Bill Introduced to Freeze Estate Tax at 2009 Levels and to Eliminate Discounts on Nonbusiness Assets – Part II
Valuation discounts (particularly of the minority and marketability type) can significantly reduce what might otherwise have been the estate and gift tax values of transferred property. In contrast, the IRS often takes the position, on audit and in litigation, that application of these discount reductions should not be available for estate and gift tax purposes. For example, the Revenue Service has argued that a taxpayer may make gifts to a child of minority interests in property and incorrectly (in the Service’s view) claim lack-of-control discounts under the gift tax even though the taxpayer or the taxpayer’s child controls the property being transferred. The Service has also contended that a taxpayer, who contributes marketable property (such as publicly-traded stock) to a partnership (such as a family limited partnership) or other entity that he or she controls, may (when interests in that entity are transferred through the estate) inappropriately claim marketability discounts even though the heirs may be able to liquidate the entity and recover the full value by accessing the underlying assets directly.
H.R. 436 presents a standard for gift and estate tax purposes, with respect to discounts, that is sympathetic to those IRS articulated positions. Under the bill, in the case of the transfer of any interest in an entity, other than an interest which is actively traded:
“(A) the value of any nonbusiness assets held by the entity shall be determined as if the transferor had transferred such assets directly to the transferee (and no valuation discount shall be allowed with respect to such nonbusiness assets), and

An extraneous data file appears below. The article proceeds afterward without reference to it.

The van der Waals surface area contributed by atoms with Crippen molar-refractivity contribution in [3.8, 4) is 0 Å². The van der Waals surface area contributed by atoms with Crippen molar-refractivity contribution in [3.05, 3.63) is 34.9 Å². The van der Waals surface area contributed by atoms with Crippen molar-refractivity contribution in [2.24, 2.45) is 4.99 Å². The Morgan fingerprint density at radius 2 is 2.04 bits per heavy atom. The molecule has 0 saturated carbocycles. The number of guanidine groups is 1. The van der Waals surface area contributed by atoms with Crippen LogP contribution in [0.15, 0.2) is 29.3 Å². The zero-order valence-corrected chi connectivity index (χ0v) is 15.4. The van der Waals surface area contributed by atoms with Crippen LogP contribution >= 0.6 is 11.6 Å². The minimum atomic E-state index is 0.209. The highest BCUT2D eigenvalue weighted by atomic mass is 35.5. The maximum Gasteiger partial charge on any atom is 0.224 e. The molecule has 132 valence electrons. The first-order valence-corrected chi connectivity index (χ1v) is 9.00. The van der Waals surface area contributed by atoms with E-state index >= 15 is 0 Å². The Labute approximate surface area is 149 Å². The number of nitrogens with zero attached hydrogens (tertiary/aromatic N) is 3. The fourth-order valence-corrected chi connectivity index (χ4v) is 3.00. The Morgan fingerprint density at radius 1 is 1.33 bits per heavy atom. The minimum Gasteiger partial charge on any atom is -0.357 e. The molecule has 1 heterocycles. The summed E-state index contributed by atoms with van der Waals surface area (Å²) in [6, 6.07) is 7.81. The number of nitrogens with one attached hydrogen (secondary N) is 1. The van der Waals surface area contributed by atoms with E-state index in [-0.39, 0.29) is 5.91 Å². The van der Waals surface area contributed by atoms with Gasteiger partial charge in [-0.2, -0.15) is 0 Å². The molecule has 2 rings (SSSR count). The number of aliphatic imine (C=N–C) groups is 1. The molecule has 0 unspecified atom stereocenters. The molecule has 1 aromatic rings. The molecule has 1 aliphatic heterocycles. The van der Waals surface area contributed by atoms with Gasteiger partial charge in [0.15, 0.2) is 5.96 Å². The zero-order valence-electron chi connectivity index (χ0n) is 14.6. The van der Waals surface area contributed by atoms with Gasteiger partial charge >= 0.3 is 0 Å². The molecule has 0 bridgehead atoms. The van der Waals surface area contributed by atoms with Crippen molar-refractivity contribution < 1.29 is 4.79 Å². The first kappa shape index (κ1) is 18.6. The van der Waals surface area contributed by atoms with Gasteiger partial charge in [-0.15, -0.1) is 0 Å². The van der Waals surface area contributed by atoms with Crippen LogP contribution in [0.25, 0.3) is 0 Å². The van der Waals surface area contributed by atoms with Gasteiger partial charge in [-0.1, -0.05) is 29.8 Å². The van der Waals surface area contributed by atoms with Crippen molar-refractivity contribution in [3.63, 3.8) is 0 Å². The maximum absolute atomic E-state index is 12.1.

(B) the nonbusiness assets shall not be taken into account in determining the value of the interest in the entity.”
The bill also contains a 10% “look-through” rule. Under this rule, if a nonbusiness asset of an entity consists of a 10% interest in any other entity, the bill would disregard the 10% interest and would treat the entity as holding directly its ratable share of the assets of the other entity. This rule would be applied successively to any 10% interest of the second entity in any other entity, thus seeking to prevent the circumvention of the “nonbusiness asset” discount disallowance through the use of a holding company structure.
Finally, the bill attacks “minority interest” discounts by providing that, in the case of the transfer of any interest in an entity other than an interest which is “actively traded,” no discount shall be allowed by the reason of the fact that the transferee does not have control of the entity if the transferee and members of the family of the transferee have control of the entity.
The Pomeroy bill’s proposed effective date is “date of enactment.”
The Association for Advanced Life Underwriting expects other proposals respecting the estate, gift and generation-skipping transfer taxes will follow this Pomeroy proposal. We will report promptly on them as they arise.
Source: AALU Bulletin No: 09-10, 1/23/09.